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  1. #1
    SitePoint Guru CompiledMonkey's Avatar
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    [Rails] Lets talk about migrations

    So I had some issues earlier on with migrations in rails. My initial thought was that the ruby file was run each time, recreating the tables and therefore using the schema as it was declared in the ruby file. I understand now that this isn't the case and it makes sense, otherwise you're losing all of your sample data.

    So, each time I want to add/edit to my database, I need to create a new migration? Right now I want to add a column to a table, so I'll just use the migration command and go from there. Is that right?

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    ☆★☆★ silver trophy vgarcia's Avatar
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    Yes. Think of migrations as version control for your database. Each new file is a change, not necessarily an addition.

    Also, if you wanted to cheat and run the full migration, you can set the version to 0 in the schema_info table before running your migration. Not that I really recommend this.

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    SitePoint Guru CompiledMonkey's Avatar
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    Yeah, I spent a lot of time yesterday screwing around with migrations. I kind of cheated the system by deleting the tables in MySQL, running the schema_import migration command, and then running migrate again so it does everything from scratch. Of course, your way sounds much easier.

    I think my only issue with incremental migration changes is seeing the full schema at once. I like being able to look back at a single migration file and seeing the database table as it should be in final state. I guess the schema.rb file (think that's the name) shows that anyway.

    So, how does rails handle foreign key associations? I haven't seen anything built-in to migrations to do this. It seems like rails handles this in the model instead of the database. Certainly goes against traditional thinking... :dunno:

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    SitePoint Guru silver trophy Luke Redpath's Avatar
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    Quote Originally Posted by CompiledMonkey
    So, how does rails handle foreign key associations? I haven't seen anything built-in to migrations to do this. It seems like rails handles this in the model instead of the database. Certainly goes against traditional thinking... :dunno:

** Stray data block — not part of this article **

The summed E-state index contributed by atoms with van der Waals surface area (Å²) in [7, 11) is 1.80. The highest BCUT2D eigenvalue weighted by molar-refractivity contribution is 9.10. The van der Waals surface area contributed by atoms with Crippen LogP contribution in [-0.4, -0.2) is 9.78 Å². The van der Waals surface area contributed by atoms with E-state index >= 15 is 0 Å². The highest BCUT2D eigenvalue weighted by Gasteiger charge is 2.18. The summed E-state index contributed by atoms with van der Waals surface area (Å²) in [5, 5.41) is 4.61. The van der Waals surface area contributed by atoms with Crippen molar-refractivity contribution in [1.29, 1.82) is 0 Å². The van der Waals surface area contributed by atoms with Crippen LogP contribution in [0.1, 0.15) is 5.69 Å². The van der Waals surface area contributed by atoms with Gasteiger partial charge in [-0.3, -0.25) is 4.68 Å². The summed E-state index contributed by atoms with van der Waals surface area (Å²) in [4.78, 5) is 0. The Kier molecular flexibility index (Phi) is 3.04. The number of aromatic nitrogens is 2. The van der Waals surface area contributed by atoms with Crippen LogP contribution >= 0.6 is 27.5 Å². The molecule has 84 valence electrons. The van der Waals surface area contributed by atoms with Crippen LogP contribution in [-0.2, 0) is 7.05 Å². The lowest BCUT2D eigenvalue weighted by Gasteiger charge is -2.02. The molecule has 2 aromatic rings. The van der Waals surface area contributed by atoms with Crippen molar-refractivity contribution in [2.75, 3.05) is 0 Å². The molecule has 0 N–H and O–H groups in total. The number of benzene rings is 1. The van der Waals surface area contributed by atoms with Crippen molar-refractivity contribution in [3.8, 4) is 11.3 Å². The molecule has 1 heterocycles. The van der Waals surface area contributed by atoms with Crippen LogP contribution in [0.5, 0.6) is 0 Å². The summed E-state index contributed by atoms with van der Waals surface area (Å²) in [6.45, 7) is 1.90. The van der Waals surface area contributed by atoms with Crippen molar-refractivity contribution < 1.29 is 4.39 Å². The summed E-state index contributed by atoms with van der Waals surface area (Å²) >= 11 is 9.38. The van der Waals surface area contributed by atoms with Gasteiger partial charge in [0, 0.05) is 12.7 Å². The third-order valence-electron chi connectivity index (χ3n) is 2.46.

Rails is opinionated and cares little for "traditional thinking". I'm pretty sure you can set up foreign key constraints in migrations (you can certainly execute raw SQL in them) but unless your database HAS to be an integration point (and think carefully about that as there is often more domain logic than the kind of constraints databases naturally handle that needs enforcing - hence the need for a rich domain model), I suggest you forget about them and keep your constraints where they belong...in your domain model.

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    SitePoint Enthusiast kyko's Avatar
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    If your rails app is going to be the only thing using the DB, i would forget about foreign key constraints. Rails does not need them. Rails is a "Do not repeat yourself" type of framework so since you already define that type of stuff in the models there is no reason for the DB to have to know about it.
    Stop Global  

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    SitePoint Guru CompiledMonkey's Avatar
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    Yeah, I mean, I can kind of understand that. However, it reallllly goes against database theory. What happens if someone goes into the database directly and edits something that conflicts with your model? I know, they shouldn't, but it happens and it happens often. I think it makes sense to do both but hey, I probably won't.

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    They shouldnt, and don't let them..
    If they need to control the rows directly, have them go through the console, that way its still going through your models..
    If you give someone a program,
    you will frustrate them for a day;
    if you teach them how to program,
    you will frustrate them for a lifetime.

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    SitePoint Guru silver trophy Luke Redpath's Avatar
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    Quote Originally Posted by CompiledMonkey
    Yeah, I mean, I can kind of understand that. However, it reallllly goes against database theory. What happens if someone goes into the database directly and edits something that conflicts with your model? I know, they shouldn't, but it happens and it happens often. I think it makes sense to do both but hey, I probably won't.
    Like I said, unless your working on an integration database (most web apps probably aren't) then there is no reason for anybody to do this EVER.

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    ☆★☆★ silver trophy vgarcia's Avatar
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    Quote Originally Posted by CompiledMonkey
    Yeah, I mean, I can kind of understand that. However, it reallllly goes against database theory. What happens if someone goes into the database directly and edits something that conflicts with your model? I know, they shouldn't, but it happens and it happens often. I think it makes sense to do both but hey, I probably won't.
    If you have complex business rules governing your data then you shouldn't be allowing direct database editing unless it's through your business logic. But this sometimes falls into the magic realm of unicorns and happy puppies, so in that case add the FKs yourself.


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